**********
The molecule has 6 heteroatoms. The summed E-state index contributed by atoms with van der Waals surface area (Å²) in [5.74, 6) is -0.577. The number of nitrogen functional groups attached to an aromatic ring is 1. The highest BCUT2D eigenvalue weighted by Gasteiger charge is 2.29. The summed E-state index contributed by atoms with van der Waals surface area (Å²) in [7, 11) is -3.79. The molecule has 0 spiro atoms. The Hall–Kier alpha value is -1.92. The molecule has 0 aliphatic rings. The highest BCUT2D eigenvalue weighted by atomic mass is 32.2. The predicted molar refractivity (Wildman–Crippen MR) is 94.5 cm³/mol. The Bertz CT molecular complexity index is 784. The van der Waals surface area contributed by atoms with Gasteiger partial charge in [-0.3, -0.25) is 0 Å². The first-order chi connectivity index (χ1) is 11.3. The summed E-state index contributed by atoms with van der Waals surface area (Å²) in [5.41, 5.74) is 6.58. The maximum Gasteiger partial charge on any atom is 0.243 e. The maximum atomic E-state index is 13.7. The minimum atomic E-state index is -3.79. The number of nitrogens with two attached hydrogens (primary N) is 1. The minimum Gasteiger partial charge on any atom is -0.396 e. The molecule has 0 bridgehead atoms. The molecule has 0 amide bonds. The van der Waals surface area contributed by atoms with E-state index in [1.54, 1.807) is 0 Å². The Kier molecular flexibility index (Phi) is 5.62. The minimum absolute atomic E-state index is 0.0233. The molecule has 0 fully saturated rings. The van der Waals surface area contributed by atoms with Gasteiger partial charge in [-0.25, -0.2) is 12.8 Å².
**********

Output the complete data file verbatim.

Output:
The molecule has 6 heteroatoms. The summed E-state index contributed by atoms with van der Waals surface area (Å²) in [5.74, 6) is -0.577. The number of nitrogen functional groups attached to an aromatic ring is 1. The highest BCUT2D eigenvalue weighted by Gasteiger charge is 2.29. The summed E-state index contributed by atoms with van der Waals surface area (Å²) in [7, 11) is -3.79. The molecule has 0 spiro atoms. The Hall–Kier alpha value is -1.92. The molecule has 0 aliphatic rings. The highest BCUT2D eigenvalue weighted by atomic mass is 32.2. The predicted molar refractivity (Wildman–Crippen MR) is 94.5 cm³/mol. The Bertz CT molecular complexity index is 784. The van der Waals surface area contributed by atoms with Gasteiger partial charge in [-0.3, -0.25) is 0 Å². The first-order chi connectivity index (χ1) is 11.3. The summed E-state index contributed by atoms with van der Waals surface area (Å²) in [5.41, 5.74) is 6.58. The maximum Gasteiger partial charge on any atom is 0.243 e. The maximum atomic E-state index is 13.7. The minimum atomic E-state index is -3.79. The number of nitrogens with two attached hydrogens (primary N) is 1. The minimum Gasteiger partial charge on any atom is -0.396 e. The molecule has 0 bridgehead atoms. The molecule has 0 amide bonds. The van der Waals surface area contributed by atoms with E-state index in [1.54, 1.807) is 0 Å². The Kier molecular flexibility index (Phi) is 5.62. The minimum absolute atomic E-state index is 0.0233. The molecule has 0 fully saturated rings. The van der Waals surface area contributed by atoms with Gasteiger partial charge in [-0.25, -0.2) is 12.8 Å².